Brian Kuszyk is principal trumpet of the Opera Company of Philadelphia, the Pennsylvania Ballet and the Delaware Symphony, a member of the Chamber Orchestra of Philadelphia, the Bethlehem Bach Festival Orchestra, and a frequent substitute for the Philadelphia Orchestra. He has collaborated with artists Luciano Pavarotti, Denyce Graves, Tony Randall and Barry Manilow and recorded for Telarc; RCA, Dorian, Albany,Gothic and Argo/London Labels. Recent tours have taken him to Bolivia, England, Germany and Portugal.
Lawrence Wright is principal trumpet of the Allentown Symphony, Bethlehem Bach Festival Orchestra, Lehigh Valley Chamber Orchestra in Pennsylvania Sinfonia. He has a MM from Juilliard. He has performed with the Metropolitan Opera, the New Jersey Symphony, the Italian Spoleto Festival, the Opera Company of Philadelphia and has appeared as soloist with artists Sylvia McNair, Emanuel Ax and Menahem Pressler. He was featured in the PBS broadcast of Stravinsky’s L’historie du Soldat and as soloist in several recordings of the Bach Choir of Bethlehem, including Christmas Oratorio.
Scott Mendoker, tuba, has performed with the New York Philharmonic, Montreal Symphony, New York and Boston Pops, the New Jersey Symphony, the Broadway hit musical Ragtime, the Bavarian Radio, and recorded with the Metropolitan Opera and the Chicago Symphony Orchestra with members of the Czech Philharmonic for Summit Records and David Holsinger’s Kansas City Dances for Tuba and Wind Ensemble for Mark Records have received high praise and critical acclaim.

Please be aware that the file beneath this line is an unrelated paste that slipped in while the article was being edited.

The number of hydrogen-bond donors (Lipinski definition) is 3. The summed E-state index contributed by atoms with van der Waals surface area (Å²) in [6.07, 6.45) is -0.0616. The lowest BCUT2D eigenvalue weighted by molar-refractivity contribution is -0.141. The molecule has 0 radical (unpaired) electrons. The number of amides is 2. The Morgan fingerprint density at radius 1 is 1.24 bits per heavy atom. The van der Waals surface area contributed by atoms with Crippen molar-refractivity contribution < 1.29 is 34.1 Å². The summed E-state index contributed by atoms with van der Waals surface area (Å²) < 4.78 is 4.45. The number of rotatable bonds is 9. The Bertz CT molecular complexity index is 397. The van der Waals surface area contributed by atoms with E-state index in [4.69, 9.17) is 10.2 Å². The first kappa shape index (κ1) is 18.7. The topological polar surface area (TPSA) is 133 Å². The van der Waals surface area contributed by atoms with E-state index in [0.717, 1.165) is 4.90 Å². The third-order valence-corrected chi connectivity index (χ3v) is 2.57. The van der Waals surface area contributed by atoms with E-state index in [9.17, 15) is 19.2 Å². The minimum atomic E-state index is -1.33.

The music series is being underwritten, partially, by grants from the Frank & Lydia Bergen Foundation, Charlotte Bennett Schoen Foundation, and the Kyriakos Tsakopoulos Fund. The Herald Newspapers and the Cape May Star & Wave and the Sentinel Ledger are media sponsors. Tickets are $20. Adults; $15. Seniors and students. Call (609) 465-3963 to register.
For the second year Access to Art has received the support of the Frank and Lydia Bergen Foundation, sponsoring the Sam Maitin Summer Chamber Music Festival, held in various towns and churches in Cape May County. Access is presenting its l5th year of chamber music concerts in the area.
The foundation awarded Access to Art, Inc. a $10,000 grant. “We are very happy to have the support of the Frank and Lydia Bergen Foundation, a foundation known for supporting classical music in the New York and New Jersey area.” said Barbara Beitel, Access to Art, Inc. Director. “ Lydia Bergen was instrumental in presenting cello concerts at Carnegie Hall and she had a particular interest in classical music. Many of our musicians have performed at Carnegie Hall, and across the world, to rave reviews,” Beitel said.